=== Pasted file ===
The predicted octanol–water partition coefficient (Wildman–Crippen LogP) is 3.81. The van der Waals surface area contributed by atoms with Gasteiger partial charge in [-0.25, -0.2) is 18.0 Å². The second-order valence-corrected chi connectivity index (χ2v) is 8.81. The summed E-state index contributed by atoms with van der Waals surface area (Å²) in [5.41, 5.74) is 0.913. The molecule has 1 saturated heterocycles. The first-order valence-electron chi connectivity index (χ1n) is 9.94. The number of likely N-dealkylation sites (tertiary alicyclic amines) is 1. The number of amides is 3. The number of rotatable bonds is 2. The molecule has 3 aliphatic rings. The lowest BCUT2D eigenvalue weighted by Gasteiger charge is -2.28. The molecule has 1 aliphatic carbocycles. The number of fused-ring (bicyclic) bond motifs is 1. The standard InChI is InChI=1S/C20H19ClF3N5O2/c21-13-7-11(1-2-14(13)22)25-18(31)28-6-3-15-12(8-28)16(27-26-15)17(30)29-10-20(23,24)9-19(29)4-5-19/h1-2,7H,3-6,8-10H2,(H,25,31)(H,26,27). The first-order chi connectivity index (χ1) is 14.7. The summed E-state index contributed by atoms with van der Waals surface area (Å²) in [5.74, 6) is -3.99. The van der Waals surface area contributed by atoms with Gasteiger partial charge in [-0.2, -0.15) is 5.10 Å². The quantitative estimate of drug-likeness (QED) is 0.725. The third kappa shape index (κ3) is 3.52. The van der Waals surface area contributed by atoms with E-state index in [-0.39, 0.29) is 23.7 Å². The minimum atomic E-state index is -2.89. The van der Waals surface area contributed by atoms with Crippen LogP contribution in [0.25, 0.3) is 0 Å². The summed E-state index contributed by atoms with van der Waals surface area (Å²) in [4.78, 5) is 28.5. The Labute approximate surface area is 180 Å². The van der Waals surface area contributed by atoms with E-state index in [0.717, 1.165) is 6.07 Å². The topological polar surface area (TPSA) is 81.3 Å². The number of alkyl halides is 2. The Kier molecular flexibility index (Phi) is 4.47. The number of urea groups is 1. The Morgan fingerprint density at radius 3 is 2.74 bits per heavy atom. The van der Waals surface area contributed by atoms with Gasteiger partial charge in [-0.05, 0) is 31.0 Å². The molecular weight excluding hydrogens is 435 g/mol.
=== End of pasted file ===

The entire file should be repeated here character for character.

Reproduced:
The predicted octanol–water partition coefficient (Wildman–Crippen LogP) is 3.81. The van der Waals surface area contributed by atoms with Gasteiger partial charge in [-0.25, -0.2) is 18.0 Å². The second-order valence-corrected chi connectivity index (χ2v) is 8.81. The summed E-state index contributed by atoms with van der Waals surface area (Å²) in [5.41, 5.74) is 0.913. The molecule has 1 saturated heterocycles. The first-order valence-electron chi connectivity index (χ1n) is 9.94. The number of likely N-dealkylation sites (tertiary alicyclic amines) is 1. The number of amides is 3. The number of rotatable bonds is 2. The molecule has 3 aliphatic rings. The lowest BCUT2D eigenvalue weighted by Gasteiger charge is -2.28. The molecule has 1 aliphatic carbocycles. The number of fused-ring (bicyclic) bond motifs is 1. The standard InChI is InChI=1S/C20H19ClF3N5O2/c21-13-7-11(1-2-14(13)22)25-18(31)28-6-3-15-12(8-28)16(27-26-15)17(30)29-10-20(23,24)9-19(29)4-5-19/h1-2,7H,3-6,8-10H2,(H,25,31)(H,26,27). The first-order chi connectivity index (χ1) is 14.7. The summed E-state index contributed by atoms with van der Waals surface area (Å²) in [5.74, 6) is -3.99. The van der Waals surface area contributed by atoms with Gasteiger partial charge in [-0.2, -0.15) is 5.10 Å². The quantitative estimate of drug-likeness (QED) is 0.725. The third kappa shape index (κ3) is 3.52. The van der Waals surface area contributed by atoms with E-state index in [-0.39, 0.29) is 23.7 Å². The minimum atomic E-state index is -2.89. The van der Waals surface area contributed by atoms with Crippen LogP contribution in [0.25, 0.3) is 0 Å². The summed E-state index contributed by atoms with van der Waals surface area (Å²) in [4.78, 5) is 28.5. The Labute approximate surface area is 180 Å². The van der Waals surface area contributed by atoms with E-state index in [0.717, 1.165) is 6.07 Å². The topological polar surface area (TPSA) is 81.3 Å². The number of alkyl halides is 2. The Kier molecular flexibility index (Phi) is 4.47. The number of urea groups is 1. The Morgan fingerprint density at radius 3 is 2.74 bits per heavy atom. The van der Waals surface area contributed by atoms with Gasteiger partial charge in [-0.05, 0) is 31.0 Å². The molecular weight excluding hydrogens is 435 g/mol.